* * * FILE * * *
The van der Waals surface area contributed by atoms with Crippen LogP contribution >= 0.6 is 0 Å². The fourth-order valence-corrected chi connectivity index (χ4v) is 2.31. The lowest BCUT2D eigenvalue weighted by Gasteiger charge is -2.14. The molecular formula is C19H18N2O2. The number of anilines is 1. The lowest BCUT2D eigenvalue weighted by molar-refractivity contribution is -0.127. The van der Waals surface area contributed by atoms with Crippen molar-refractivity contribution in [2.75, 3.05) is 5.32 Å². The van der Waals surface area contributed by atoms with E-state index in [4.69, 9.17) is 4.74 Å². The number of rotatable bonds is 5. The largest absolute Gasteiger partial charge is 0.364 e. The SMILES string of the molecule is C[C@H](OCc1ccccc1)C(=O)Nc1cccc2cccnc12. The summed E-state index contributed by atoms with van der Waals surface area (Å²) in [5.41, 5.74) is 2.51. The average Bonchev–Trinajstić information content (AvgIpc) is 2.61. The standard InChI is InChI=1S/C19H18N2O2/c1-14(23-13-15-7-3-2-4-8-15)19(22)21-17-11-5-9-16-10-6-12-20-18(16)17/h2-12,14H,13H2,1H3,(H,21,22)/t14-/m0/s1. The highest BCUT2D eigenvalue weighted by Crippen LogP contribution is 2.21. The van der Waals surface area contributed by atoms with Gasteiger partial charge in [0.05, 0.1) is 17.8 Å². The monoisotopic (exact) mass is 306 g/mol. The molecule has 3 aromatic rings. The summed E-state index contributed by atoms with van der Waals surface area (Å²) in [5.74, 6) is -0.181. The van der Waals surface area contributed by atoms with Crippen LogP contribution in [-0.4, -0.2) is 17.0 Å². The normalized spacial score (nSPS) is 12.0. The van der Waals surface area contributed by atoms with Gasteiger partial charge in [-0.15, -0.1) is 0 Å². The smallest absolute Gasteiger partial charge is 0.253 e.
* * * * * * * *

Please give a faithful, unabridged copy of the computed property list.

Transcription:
The van der Waals surface area contributed by atoms with Crippen LogP contribution >= 0.6 is 0 Å². The fourth-order valence-corrected chi connectivity index (χ4v) is 2.31. The lowest BCUT2D eigenvalue weighted by Gasteiger charge is -2.14. The molecular formula is C19H18N2O2. The number of anilines is 1. The lowest BCUT2D eigenvalue weighted by molar-refractivity contribution is -0.127. The van der Waals surface area contributed by atoms with Crippen molar-refractivity contribution in [2.75, 3.05) is 5.32 Å². The van der Waals surface area contributed by atoms with E-state index in [4.69, 9.17) is 4.74 Å². The number of rotatable bonds is 5. The largest absolute Gasteiger partial charge is 0.364 e. The SMILES string of the molecule is C[C@H](OCc1ccccc1)C(=O)Nc1cccc2cccnc12. The summed E-state index contributed by atoms with van der Waals surface area (Å²) in [5.41, 5.74) is 2.51. The average Bonchev–Trinajstić information content (AvgIpc) is 2.61. The standard InChI is InChI=1S/C19H18N2O2/c1-14(23-13-15-7-3-2-4-8-15)19(22)21-17-11-5-9-16-10-6-12-20-18(16)17/h2-12,14H,13H2,1H3,(H,21,22)/t14-/m0/s1. The highest BCUT2D eigenvalue weighted by Crippen LogP contribution is 2.21. The van der Waals surface area contributed by atoms with Gasteiger partial charge in [0.05, 0.1) is 17.8 Å². The monoisotopic (exact) mass is 306 g/mol. The molecule has 3 aromatic rings. The summed E-state index contributed by atoms with van der Waals surface area (Å²) in [5.74, 6) is -0.181. The van der Waals surface area contributed by atoms with Crippen LogP contribution in [-0.4, -0.2) is 17.0 Å². The normalized spacial score (nSPS) is 12.0. The van der Waals surface area contributed by atoms with Gasteiger partial charge in [-0.15, -0.1) is 0 Å². The smallest absolute Gasteiger partial charge is 0.253 e.